However, it is important to remember that despite ‘caveat emptor’, the people involved in selling a property (ie. the vendor and, in particular, the real estate agent (‘Agent’) have significant obligations to disclose information to the purchaser. These obligations are in place to protect the purchaser.
An Agent, as a licensee under the Real Estate Agents Act (Professional Conduct and Client Care) Rules 2012 (‘Rules’), cannot rely on ‘caveat emptor’ when involved in the sale of a property. The obligations on an Agent under the Rules require, at a minimum, that they disclose known defects about a property to a potential purchaser.
In some situations, the Rules require an Agent to go further than simply disclosing known defects. Rule 10.7 of the Rules states that, where it would appear likely to a reasonably competent licensee that land may be subject to a hidden or underlying defect, the licensee must obtain confirmation from their vendor client and expert evidence that the land is not subject to the defect or ensure that the purchaser is informed, so that they can commission expert advice should they choose to do so.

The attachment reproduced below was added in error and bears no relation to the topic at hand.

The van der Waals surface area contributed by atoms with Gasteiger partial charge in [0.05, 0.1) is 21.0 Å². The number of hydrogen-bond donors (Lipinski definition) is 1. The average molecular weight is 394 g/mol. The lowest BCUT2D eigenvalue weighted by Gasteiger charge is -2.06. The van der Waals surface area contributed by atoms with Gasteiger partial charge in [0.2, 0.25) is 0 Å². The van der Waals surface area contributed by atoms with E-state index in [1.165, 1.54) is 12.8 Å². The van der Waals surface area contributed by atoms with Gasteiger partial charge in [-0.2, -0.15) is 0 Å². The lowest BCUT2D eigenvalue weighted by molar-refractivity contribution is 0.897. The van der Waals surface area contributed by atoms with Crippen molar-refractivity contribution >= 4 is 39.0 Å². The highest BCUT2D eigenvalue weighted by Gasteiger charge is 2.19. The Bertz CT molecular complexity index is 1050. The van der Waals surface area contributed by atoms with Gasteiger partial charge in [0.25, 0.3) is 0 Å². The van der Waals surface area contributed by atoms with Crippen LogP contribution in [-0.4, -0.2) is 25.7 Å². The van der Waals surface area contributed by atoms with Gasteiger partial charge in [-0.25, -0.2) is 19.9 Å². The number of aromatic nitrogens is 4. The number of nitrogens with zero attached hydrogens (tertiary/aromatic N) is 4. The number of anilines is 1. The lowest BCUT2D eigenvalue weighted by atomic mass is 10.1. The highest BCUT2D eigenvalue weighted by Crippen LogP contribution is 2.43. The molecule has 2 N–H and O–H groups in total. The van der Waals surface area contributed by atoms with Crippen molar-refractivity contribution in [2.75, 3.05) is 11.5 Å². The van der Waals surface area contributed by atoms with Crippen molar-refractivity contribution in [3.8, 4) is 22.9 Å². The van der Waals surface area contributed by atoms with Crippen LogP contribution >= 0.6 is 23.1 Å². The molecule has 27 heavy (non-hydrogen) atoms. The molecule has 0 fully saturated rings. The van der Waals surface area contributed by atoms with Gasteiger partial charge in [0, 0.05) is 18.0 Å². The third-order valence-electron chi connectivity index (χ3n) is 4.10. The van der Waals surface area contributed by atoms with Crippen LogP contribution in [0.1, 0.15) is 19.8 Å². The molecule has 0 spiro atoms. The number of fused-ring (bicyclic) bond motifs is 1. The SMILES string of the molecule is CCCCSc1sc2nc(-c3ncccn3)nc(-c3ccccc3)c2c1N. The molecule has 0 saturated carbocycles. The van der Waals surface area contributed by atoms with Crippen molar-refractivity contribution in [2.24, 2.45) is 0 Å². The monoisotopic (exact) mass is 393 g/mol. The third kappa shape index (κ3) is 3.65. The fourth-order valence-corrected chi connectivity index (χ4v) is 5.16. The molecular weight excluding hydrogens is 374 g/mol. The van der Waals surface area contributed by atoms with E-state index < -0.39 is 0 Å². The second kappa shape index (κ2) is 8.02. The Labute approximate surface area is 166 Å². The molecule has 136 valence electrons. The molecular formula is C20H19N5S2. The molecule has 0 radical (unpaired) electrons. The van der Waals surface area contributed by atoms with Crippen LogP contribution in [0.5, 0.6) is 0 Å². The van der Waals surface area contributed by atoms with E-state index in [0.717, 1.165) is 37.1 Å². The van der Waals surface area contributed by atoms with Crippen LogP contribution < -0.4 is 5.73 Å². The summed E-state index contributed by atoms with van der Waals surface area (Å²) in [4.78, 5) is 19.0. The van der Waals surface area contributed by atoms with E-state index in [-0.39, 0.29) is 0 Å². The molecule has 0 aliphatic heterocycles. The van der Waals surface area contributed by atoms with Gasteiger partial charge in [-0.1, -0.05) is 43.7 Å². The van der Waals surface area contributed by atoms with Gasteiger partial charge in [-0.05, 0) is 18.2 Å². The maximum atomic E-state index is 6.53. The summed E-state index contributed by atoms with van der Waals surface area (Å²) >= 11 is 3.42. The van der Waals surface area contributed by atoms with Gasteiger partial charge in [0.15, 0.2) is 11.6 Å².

An example where rule 10.7 would apply is where a house was built in a particular time period using particular materials, the combination of which are commonly associated with a risk of weathertightness issues. Regardless of whether a client vendor discusses this issue or not, an Agent is expected to take appropriate action as described above to investigate (and possibly disclose) this risk as part of their obligations.
If a situation arose where a vendor directs an Agent to withhold information in respect of defects, an Agent must stop acting for that vendor as required by rule 10.8 of the Rules. Such an obligation should provide some comfort to purchasers that an Agent cannot simply stay silent on any issue, even if that is what their vendor client wants.
The Rules only apply to licensees, so obligations on the vendor in a private sale with no vendor’s Agent are not as well defined. However, most sales of real estate use as a template the ADLS / REINZ Agreement for Sale and Purchase form. This form includes a comprehensive list of vendor warranties. For example, the vendor warrants that building works on the property completed by that vendor have been properly consented.
While we are in no way suggesting that purchasers forgo their right to undertake a full due diligence investigation on any property they propose to purchase, they can take some comfort in the obligations around disclosure on the people involved in selling property. A combination of upfront clear questions about a property and an understanding of these disclosure obligations is the best recipe for uncovering any issues and avoiding problems down the line.